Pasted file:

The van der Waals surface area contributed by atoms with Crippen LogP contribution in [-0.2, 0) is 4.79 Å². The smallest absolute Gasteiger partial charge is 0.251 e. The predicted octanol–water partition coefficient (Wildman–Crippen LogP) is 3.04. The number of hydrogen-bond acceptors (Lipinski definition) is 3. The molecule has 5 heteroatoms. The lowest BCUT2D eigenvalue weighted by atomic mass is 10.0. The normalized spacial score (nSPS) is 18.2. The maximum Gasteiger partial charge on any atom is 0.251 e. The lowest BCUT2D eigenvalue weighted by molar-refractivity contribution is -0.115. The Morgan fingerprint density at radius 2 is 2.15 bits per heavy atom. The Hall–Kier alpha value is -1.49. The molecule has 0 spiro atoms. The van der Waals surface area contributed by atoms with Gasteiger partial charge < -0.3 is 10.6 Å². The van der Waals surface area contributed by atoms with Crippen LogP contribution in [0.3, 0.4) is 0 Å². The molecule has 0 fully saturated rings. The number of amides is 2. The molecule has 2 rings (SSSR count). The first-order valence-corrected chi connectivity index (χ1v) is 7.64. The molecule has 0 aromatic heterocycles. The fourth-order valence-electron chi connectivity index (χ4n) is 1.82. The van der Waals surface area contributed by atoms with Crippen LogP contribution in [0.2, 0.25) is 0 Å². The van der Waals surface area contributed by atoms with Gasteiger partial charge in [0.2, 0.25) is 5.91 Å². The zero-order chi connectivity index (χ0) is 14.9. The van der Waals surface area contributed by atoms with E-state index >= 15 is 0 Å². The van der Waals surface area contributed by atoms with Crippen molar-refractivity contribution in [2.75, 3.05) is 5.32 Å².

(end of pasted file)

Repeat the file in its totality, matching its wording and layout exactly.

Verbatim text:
The van der Waals surface area contributed by atoms with Crippen LogP contribution in [-0.2, 0) is 4.79 Å². The smallest absolute Gasteiger partial charge is 0.251 e. The predicted octanol–water partition coefficient (Wildman–Crippen LogP) is 3.04. The number of hydrogen-bond acceptors (Lipinski definition) is 3. The molecule has 5 heteroatoms. The lowest BCUT2D eigenvalue weighted by atomic mass is 10.0. The normalized spacial score (nSPS) is 18.2. The maximum Gasteiger partial charge on any atom is 0.251 e. The lowest BCUT2D eigenvalue weighted by molar-refractivity contribution is -0.115. The Morgan fingerprint density at radius 2 is 2.15 bits per heavy atom. The Hall–Kier alpha value is -1.49. The molecule has 0 spiro atoms. The van der Waals surface area contributed by atoms with Gasteiger partial charge < -0.3 is 10.6 Å². The van der Waals surface area contributed by atoms with Crippen LogP contribution in [0.3, 0.4) is 0 Å². The molecule has 0 fully saturated rings. The number of amides is 2. The molecule has 2 rings (SSSR count). The first-order valence-corrected chi connectivity index (χ1v) is 7.64. The molecule has 0 aromatic heterocycles. The fourth-order valence-electron chi connectivity index (χ4n) is 1.82. The van der Waals surface area contributed by atoms with Crippen LogP contribution in [0.2, 0.25) is 0 Å². The van der Waals surface area contributed by atoms with Gasteiger partial charge in [0.2, 0.25) is 5.91 Å². The zero-order chi connectivity index (χ0) is 14.9. The van der Waals surface area contributed by atoms with E-state index >= 15 is 0 Å². The van der Waals surface area contributed by atoms with Crippen molar-refractivity contribution in [2.75, 3.05) is 5.32 Å².